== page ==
Since Friday, November 20, the city of Brussels has been under citywide lockdown another terrorist attack, planned by a local terrorist cell believed imminent. Yesterday, the Belgian national police service issued a request to media and the public to refrain from posting on social media about the ongoing raids and hunt for suspects. This tactic was recently employed in France to stem fears of tipping off or encouraging suspects and causing increased public panic.
But among the fear and distress, Belgians and people all across social media reacted purrfectly to the police request with the best weapon the Internet has: cats.
Throughout the lockdown, social media users exercised rare discretion by complying with the police request and assisting to make information about the anti-terror response harder for those with malicious intent to find. #BrusselsLockdown started trending and along with it an endless stream of memes showing cats doing their part to fight terrorism.
According to Sysomos MAP, throughout the last three days, there have been over 300,000 tweets mentioning #BrusselsLockdown, with 80,000 occurring on Sunday night around 11pm local time as the lockdown was most intense.
Interestingly, although this was a highly localized event, the French were the most vocal on social media being a topic very close to the recent Paris attacks. In addition, it was widely talked about across both Europe and North America, showing the true global impact of an event like this.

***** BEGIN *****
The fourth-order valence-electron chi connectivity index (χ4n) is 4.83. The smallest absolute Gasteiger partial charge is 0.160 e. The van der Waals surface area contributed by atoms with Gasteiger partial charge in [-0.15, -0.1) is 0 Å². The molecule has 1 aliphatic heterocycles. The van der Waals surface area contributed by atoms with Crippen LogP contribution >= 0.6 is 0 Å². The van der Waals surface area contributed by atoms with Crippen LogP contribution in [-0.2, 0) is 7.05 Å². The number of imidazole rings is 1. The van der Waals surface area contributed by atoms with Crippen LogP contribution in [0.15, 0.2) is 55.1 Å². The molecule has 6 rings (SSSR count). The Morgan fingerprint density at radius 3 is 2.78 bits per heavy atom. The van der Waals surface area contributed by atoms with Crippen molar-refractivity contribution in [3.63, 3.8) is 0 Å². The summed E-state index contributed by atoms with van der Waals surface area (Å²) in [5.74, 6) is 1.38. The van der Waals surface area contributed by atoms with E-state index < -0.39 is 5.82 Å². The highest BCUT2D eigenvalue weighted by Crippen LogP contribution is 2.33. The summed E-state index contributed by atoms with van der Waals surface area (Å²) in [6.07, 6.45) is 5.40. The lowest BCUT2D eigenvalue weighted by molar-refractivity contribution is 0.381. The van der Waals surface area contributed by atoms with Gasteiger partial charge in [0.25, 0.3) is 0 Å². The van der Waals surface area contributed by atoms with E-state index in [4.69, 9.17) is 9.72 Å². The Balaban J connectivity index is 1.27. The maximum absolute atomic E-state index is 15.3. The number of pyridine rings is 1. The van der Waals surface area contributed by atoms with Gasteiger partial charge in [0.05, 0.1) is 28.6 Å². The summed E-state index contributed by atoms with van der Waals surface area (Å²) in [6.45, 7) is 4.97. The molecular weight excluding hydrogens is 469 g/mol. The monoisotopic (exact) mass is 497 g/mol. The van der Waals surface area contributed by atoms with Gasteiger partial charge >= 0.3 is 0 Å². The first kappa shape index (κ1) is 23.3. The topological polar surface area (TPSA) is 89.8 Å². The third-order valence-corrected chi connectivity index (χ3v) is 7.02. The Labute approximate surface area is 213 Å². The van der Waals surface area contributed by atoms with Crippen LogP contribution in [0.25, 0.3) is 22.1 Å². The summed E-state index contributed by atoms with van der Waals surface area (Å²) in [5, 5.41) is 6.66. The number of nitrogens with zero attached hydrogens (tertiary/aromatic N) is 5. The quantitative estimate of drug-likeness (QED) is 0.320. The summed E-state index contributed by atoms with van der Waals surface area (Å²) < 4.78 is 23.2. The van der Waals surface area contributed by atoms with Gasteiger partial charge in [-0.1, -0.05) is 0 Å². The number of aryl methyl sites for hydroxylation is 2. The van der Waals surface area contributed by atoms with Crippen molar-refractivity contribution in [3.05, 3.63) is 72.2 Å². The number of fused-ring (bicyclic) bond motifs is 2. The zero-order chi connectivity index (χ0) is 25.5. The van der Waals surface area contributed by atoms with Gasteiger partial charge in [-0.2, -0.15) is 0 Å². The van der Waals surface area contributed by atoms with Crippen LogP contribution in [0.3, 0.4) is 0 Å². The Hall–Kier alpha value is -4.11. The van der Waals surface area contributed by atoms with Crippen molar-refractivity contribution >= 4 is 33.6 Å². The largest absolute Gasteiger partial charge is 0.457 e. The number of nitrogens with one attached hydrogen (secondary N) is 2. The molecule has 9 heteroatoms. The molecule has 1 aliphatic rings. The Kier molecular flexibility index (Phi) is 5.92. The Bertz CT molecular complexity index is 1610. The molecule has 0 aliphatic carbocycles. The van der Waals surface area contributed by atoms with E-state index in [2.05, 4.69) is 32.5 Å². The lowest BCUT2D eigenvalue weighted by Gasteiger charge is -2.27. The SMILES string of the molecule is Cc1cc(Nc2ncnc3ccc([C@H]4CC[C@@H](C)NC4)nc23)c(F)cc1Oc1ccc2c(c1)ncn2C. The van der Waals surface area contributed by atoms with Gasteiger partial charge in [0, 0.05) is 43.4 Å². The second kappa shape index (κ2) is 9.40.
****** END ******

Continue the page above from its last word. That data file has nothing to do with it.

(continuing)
But what kind of power did the cats have? When looking at some text analytics of the 300,000 mentions over the last 3 days, it is apparent that the conversation really started to focus on cats and not around specifics of raids, or police actions.
When all was said and done, and the initial fear and distress had quieted down, it was apparent that the tactics and requests of the Belgian police had paid off. The most retweeted content over the last three days was a special thank you by the Belgian National Police to its newest partner in the ongoing fight against terrorism.